In response to high oil prices and increasingly strict limits on carbon emissions, governments worldwide continue to tighten fuel-efficiency standards. These regulatory changes have opened the door to a wide spectrum of alternative vehicle technologies.
While electric and hybrid-electric vehicles (EVs and HEVs) will play significant roles in this emerging mix, start-stop hybrids (also known as micro-hybrids) are projected to claim over 40% of the market in the next five years. In a start-stop hybrid, energy from the battery is not used to propel the vehicle. Instead, the start-stop technology saves energy by shutting off the engine while the vehicle is at rest, automatically restarting it when the driver steps on the gas pedal.
Start-stop is the simplest kind of hybrid technology and is expected to become the most common because it is the lowest-cost hybrid alternative. At a cost as low as $300 per system, it is one of the most cost-effective means of improving efficiency for vehicles using in internal-combustion engine. Current micro-hybrid technology can improve fuel economy by 5-10%, and future systems may achieve savings as great as 15%. If widely adopted, it could substantially reduce fuel consumption and air pollution from idling vehicles.
Many automakers are enthusiastically pursuing the technology, which is fast becoming standard on new European vehicles. Lux Research projects that start-stop technology will be included in 34 million vehicles per year by mid-decade, capturing 37% of the global new vehicle market. The U.S. EPA and the U.S. National Highway Traffic Safety Administration (NHTSA) in a report predict that micro-hybrids will account for 42% of global sales of new passenger vehicles by 2016.
To date, the main barrier to the widespread adoption of micro-hybrids is the limited suitability of current battery technologies.
Lead-acid batteries are currently the most common choice for micro-hybrids because of their low cost, but they have critical performance limitations. Studies have shown that even the most advanced lead-acid batteries may take up to 10 min to recover from a single start-stop event, meaning that the battery’s ability to recharge after a stop declines rapidly from first use. With such a handicap, the battery is unable to support the next stop event, resulting in a corresponding decrease in fuel economy.
In addition, micro-hybrids typically use oversized starter motors to accomplish quicker engine crank-ups, creating electrical loads that lead-acid batteries are unable to support. The batteries begin to deteriorate within weeks, rendering them unable to support minimum system voltage during engine start. To compensate, automakers have been forced to develop workarounds that further diminish the cost and fuel-economy advantages that lead-acid batteries might offer. In some modifications, the start-stop function can be momentarily disengaged, although that decreases fuel economy. In others, supplementary systems are added to compensate for voltage depression, increasing system cost and complexity.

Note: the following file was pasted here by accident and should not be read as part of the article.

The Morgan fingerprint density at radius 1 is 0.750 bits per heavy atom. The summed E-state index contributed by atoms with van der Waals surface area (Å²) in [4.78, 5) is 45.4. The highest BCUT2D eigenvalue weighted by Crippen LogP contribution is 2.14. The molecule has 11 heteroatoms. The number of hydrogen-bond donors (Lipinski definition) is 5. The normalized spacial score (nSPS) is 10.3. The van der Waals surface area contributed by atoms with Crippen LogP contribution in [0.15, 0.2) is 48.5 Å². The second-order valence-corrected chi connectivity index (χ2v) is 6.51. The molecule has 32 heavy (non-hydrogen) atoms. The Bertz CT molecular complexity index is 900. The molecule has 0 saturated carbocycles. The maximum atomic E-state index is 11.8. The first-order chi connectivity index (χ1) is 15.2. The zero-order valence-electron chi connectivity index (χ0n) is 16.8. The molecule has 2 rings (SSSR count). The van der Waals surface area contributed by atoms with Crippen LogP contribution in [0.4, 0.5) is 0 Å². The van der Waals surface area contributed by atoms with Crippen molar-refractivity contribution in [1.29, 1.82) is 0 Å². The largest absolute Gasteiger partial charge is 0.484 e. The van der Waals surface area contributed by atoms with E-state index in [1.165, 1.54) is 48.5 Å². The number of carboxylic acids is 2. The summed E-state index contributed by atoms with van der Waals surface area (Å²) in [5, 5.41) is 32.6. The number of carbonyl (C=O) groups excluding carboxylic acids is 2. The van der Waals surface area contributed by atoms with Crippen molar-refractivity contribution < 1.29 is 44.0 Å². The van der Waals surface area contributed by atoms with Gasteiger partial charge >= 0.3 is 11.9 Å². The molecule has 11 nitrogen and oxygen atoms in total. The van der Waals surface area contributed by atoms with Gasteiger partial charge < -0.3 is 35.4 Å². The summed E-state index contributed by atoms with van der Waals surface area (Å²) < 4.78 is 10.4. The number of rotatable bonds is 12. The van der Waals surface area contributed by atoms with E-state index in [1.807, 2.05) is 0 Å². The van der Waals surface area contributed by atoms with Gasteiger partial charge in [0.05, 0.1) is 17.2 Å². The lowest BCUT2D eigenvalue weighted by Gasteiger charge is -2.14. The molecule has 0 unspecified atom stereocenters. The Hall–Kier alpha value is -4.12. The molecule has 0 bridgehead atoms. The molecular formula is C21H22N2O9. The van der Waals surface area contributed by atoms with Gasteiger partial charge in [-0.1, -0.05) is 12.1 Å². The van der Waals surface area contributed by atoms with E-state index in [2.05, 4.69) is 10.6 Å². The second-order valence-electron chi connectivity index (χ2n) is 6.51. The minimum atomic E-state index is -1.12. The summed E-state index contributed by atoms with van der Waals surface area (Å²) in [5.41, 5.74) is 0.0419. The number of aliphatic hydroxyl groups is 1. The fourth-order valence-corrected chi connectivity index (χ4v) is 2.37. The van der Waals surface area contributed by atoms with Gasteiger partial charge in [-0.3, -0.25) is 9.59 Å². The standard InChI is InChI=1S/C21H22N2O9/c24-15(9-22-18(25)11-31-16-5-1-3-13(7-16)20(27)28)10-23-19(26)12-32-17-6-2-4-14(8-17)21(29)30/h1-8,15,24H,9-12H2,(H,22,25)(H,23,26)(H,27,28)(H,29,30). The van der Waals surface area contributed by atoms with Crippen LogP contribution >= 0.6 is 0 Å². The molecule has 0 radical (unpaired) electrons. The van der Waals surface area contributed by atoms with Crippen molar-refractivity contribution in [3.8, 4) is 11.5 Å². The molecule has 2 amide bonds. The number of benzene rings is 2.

Lithium-ion (Li-ion), another alternative vehicle battery technology, also has limitations. Although Li-ion batteries offer high performance, they are also costly due to complex manufacturing processes. Li-ion batteries also suffer from safety problems: thermal issues have on occasion caused them to combust spontaneously.
The nickel-zinc (NiZn) battery is well suited to meet both the technical and cost challenges of micro-hybrids, according to PowerGenix. It says NiZn batteries provide sustained, high charge acceptance over a much longer life span. And unlike lead-acid batteries, they can handle the heavy stop-and-go duty cycle while maintaining system voltage, thus eliminating the need for reductions in start-stop operations or costly supplementary systems. They are half the weight and size of lead-acid batteries and thus offer a vehicle weight advantage as well.
The company claims that NiZn is the only advanced battery technology able to meet the tight cost requirements of start-stop systems. Also, unlike Li-ion batteries, NiZn batteries are completely safe: the aqueous electrolyte solution is not subject to thermal issues and contains no toxic heavy metals. NiZn is also the most recyclable advanced battery technology, with over 90% of the constituent materials recoverable.
Dan Squiller, CEO of PowerGenix, wrote this article for Automotive Engineering.